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Trial begins today in 1986 slaying of rabbinical student

Thursday, January 25, 2001

By Michael A. Fuoco, Post-Gazette Staff Writer

The trial of the Penn Hills man charged with killing a rabbinical student from Toronto is expected to begin today, nearly 15 years after the victim was gunned down on a quiet Squirrel Hill street for reasons that neither an arrest nor the passage of time has made clear.

The suspect, Steven M. Tielsch, 38, of Penn Hills, was arrested nearly a year ago, primarily based on statements from two informants who said Tielsch separately admitted to them that he was the person who fatally shot Neal S. Rosenblum.

Deputy District Attorney Daniel E. Fitzsimmons will be the prosecutor and James A. Wymard will provide the defense in the jury trial before Allegheny County Common Pleas Judge W. Terrence O'Brien that is expected to last more than a week.

"He is absolutely innocent of these charges and the trial will establish that," Wymard said yesterday.

At the time of Tielsch's arrest on Feb. 17, detectives said they still weren't certain of a motive in the killing. Then-city police Cmdr. Ronald Freeman, who recently retired, said at a news conference announcing the arrest that it was the gut feeling of detectives that Rosenblum was the victim of a hate crime.

The Rosenblum case, which among detectives came to be known simply and respectfully as "The Rabbi," was one of the most publicized in the city's history.

Rosenblum, 24, his wife and the couple's month-old daughter had been in town for only seven hours when he was shot five times about 9:15 p.m. on April 17, 1986, on Pittock Street near Phillips Avenue in Squirrel Hill. He was shot in the abdomen, chest, arms and leg as he walked alone back to his in-laws' Shady Avenue home following prayers at Kollel Bais Yitzchok Torah Institute Study Center on Bartlett Street.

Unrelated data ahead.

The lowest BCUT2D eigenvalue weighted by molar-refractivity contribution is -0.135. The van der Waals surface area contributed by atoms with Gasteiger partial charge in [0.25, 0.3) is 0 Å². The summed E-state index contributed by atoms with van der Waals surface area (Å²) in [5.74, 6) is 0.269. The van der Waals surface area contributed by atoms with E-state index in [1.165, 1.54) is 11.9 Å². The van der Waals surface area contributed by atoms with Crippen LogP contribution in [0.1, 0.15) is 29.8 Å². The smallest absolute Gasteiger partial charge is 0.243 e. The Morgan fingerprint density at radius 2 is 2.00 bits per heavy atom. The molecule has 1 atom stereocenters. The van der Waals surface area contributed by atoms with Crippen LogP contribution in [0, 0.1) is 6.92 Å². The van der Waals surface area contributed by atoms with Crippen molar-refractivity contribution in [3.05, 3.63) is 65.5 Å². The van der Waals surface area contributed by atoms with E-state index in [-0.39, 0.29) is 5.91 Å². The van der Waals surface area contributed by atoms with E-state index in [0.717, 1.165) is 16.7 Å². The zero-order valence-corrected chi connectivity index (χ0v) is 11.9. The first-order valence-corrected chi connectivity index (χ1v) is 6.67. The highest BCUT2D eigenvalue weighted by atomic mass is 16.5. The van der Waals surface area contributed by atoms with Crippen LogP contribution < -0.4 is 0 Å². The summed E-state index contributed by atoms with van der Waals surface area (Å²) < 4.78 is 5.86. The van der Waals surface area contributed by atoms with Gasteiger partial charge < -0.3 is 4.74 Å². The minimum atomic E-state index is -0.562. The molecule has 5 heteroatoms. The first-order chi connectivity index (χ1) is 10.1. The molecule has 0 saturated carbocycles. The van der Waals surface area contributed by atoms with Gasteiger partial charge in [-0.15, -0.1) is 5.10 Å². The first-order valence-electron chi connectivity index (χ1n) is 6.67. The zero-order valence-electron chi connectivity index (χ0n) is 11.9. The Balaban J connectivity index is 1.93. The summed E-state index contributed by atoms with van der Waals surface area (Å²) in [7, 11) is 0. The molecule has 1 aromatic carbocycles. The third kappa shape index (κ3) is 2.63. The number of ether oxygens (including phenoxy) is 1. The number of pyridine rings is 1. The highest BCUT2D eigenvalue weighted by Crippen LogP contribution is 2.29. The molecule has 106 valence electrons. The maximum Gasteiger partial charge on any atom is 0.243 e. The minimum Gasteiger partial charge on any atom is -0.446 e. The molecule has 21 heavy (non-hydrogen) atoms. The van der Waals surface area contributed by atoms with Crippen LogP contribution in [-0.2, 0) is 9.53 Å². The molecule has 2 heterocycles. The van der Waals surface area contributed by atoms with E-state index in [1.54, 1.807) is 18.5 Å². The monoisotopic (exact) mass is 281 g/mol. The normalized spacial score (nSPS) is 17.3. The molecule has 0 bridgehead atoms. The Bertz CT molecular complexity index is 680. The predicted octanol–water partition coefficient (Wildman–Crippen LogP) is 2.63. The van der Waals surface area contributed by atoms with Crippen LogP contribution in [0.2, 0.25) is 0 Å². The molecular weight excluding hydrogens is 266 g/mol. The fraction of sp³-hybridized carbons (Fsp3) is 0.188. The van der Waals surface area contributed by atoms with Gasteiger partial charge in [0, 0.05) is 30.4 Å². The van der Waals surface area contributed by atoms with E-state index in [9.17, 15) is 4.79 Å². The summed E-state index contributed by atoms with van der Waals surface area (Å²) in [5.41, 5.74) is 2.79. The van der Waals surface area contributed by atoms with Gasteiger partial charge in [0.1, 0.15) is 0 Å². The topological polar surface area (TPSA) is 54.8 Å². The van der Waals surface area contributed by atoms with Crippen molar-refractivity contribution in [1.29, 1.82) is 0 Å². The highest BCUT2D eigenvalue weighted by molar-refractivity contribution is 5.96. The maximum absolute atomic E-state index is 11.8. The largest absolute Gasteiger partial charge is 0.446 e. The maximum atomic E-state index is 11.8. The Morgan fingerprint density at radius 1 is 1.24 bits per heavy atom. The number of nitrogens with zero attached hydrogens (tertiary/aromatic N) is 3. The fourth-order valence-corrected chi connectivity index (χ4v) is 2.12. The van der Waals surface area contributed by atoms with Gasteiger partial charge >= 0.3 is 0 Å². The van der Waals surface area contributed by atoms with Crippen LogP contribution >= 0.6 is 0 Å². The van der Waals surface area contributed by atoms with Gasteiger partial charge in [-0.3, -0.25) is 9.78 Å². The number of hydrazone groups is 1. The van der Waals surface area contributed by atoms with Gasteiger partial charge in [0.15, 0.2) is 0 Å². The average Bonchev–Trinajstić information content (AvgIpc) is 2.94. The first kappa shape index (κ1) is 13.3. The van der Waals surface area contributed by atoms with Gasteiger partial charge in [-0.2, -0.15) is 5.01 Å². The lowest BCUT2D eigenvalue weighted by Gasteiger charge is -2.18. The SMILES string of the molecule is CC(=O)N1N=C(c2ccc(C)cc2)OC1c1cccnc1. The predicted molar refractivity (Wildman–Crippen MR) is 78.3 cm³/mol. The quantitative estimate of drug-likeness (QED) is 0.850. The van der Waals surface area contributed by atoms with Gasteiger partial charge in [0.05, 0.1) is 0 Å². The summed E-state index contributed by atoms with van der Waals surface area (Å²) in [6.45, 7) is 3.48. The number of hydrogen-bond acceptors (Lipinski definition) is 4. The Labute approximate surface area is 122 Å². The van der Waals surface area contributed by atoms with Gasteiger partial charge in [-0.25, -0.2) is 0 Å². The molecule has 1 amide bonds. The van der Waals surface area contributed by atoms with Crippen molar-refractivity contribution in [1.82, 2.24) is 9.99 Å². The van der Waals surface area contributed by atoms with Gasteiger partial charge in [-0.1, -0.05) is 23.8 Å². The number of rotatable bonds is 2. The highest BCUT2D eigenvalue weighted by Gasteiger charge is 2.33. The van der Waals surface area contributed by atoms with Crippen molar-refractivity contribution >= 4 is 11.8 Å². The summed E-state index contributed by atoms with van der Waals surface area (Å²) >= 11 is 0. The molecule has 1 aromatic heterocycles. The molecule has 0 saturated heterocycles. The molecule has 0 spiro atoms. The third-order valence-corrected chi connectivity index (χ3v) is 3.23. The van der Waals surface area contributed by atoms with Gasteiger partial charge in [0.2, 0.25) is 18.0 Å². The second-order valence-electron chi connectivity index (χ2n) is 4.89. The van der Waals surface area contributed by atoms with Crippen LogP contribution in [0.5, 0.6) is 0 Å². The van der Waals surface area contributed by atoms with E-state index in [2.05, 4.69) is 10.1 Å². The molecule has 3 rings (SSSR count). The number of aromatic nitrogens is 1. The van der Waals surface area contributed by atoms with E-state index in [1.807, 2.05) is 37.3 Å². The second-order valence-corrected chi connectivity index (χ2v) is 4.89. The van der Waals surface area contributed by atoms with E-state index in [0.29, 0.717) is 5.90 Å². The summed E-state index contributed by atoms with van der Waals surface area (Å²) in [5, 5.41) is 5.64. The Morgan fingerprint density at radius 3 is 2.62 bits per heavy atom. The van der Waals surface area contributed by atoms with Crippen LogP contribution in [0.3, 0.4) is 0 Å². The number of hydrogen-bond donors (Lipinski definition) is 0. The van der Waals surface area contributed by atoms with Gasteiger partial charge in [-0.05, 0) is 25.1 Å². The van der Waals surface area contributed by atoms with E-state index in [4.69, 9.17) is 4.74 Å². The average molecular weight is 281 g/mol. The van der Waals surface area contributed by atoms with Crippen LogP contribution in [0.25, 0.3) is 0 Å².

There was speculation that the bearded and bespectacled Rosenblum, wearing traditional garb favored by some Orthodox Jews -- a long black raincoat, a black suit, white shirt, black yarmulke and black fedora -- had been gunned down solely because of his religion. Detectives wondered whether heightened Israeli-Arab tensions in the world at the time played some part in the slaying.

Before being taken to UPMC Presbyterian, where he died four hours after the shooting, Rosenblum told Pittsburgh police Officer Al Stegena, who is now a detective, that a white male passenger in a black sports car with pop-up headlights asked him for directions and then opened fire as he approached the car. A white man was driving, he added.

Stegena asked Rosenblum if the car was like a Corvette and Rosenblum said it was.

At a preliminary hearing in March, a former cellmate of Tielsch's testified that Tielsch told him in their cell in the Allegheny County Jail Annex that he was the shooter in the Rosenblum killing and that a man named "Kevin" was driving Tielsch's black Corvette because Tielsch's license was suspended at the time. Homicide detectives asked media representatives covering the hearing not to photograph the informant or report his name because of fears for his safety.

The witness said Tielsch, who was charged with federal narcotics crimes, made anti-Semitic remarks about Rosenblum and Assistant U.S. Attorney Bruce J. Teitelbaum and said he would like to kill him. Moreover, Tielsch often drew a swastika on his forehead, the witness said.

The witness said he told his attorney of Tielsch's confession about the shooting and the anti-Semitic comments because he wanted to get away from him.

The witness said he is Jewish, but Tielsch didn't know it. He testified that his attorney said he should tell police what he had heard and he did so in April 1988, two years after the killing.

Reacting to that information, detectives learned that the "Kevin" who Tielsch said was driving was another Penn Hills man, Kevin Ohm, 26.

Ohm told detectives that on the night of Rosenblum's slaying, he and Tielsch free-based, or smoked, cocaine and also took pills. He recalled driving Tielsch's black Corvette with Tielsch as a passenger. The men drove around, shooting a gun at street signs. But because of the drugs, Ohm said, he couldn't recall whether he was with Tielsch when Rosenblum was shot.

Ohm was killed in a traffic accident in Penn Hills in August 1991. Tielsch was driving that car -- a vehicle other than his Corvette -- and was convicted of vehicular homicide.

Detectives weren't successful in finding corroboration for the first informant's story until last spring, when another man told them Tielsch had confessed the same information to him, leading to the arrest.

Tielsch's Corvette could not be found. There was no record of Tielsch renewing his registration or selling or junking it. Detectives speculated he had it "chopped," taken apart and sold for parts, or destroyed.



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